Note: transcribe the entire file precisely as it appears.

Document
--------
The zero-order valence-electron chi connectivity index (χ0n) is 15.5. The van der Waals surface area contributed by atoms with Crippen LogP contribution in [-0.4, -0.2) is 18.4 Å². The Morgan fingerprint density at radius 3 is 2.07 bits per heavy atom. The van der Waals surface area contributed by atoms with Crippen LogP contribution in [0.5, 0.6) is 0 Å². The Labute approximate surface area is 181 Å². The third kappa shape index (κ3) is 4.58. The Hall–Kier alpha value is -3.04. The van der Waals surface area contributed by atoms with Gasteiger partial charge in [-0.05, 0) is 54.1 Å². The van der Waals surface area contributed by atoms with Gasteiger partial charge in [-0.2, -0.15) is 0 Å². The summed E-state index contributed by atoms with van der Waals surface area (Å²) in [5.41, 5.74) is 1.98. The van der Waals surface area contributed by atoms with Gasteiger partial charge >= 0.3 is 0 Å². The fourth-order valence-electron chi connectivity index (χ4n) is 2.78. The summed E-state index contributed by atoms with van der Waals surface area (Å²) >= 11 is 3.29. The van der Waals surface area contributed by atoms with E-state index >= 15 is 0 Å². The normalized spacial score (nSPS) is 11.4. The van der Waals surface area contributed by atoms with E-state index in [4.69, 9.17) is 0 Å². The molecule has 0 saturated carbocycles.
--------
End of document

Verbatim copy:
The zero-order valence-electron chi connectivity index (χ0n) is 15.5. The van der Waals surface area contributed by atoms with Crippen LogP contribution in [-0.4, -0.2) is 18.4 Å². The Morgan fingerprint density at radius 3 is 2.07 bits per heavy atom. The van der Waals surface area contributed by atoms with Crippen LogP contribution in [0.5, 0.6) is 0 Å². The Labute approximate surface area is 181 Å². The third kappa shape index (κ3) is 4.58. The Hall–Kier alpha value is -3.04. The van der Waals surface area contributed by atoms with Gasteiger partial charge in [-0.05, 0) is 54.1 Å². The van der Waals surface area contributed by atoms with Gasteiger partial charge in [-0.2, -0.15) is 0 Å². The summed E-state index contributed by atoms with van der Waals surface area (Å²) in [5.41, 5.74) is 1.98. The van der Waals surface area contributed by atoms with Gasteiger partial charge >= 0.3 is 0 Å². The fourth-order valence-electron chi connectivity index (χ4n) is 2.78. The summed E-state index contributed by atoms with van der Waals surface area (Å²) >= 11 is 3.29. The van der Waals surface area contributed by atoms with E-state index >= 15 is 0 Å². The normalized spacial score (nSPS) is 11.4. The van der Waals surface area contributed by atoms with E-state index in [4.69, 9.17) is 0 Å². The molecule has 0 saturated carbocycles.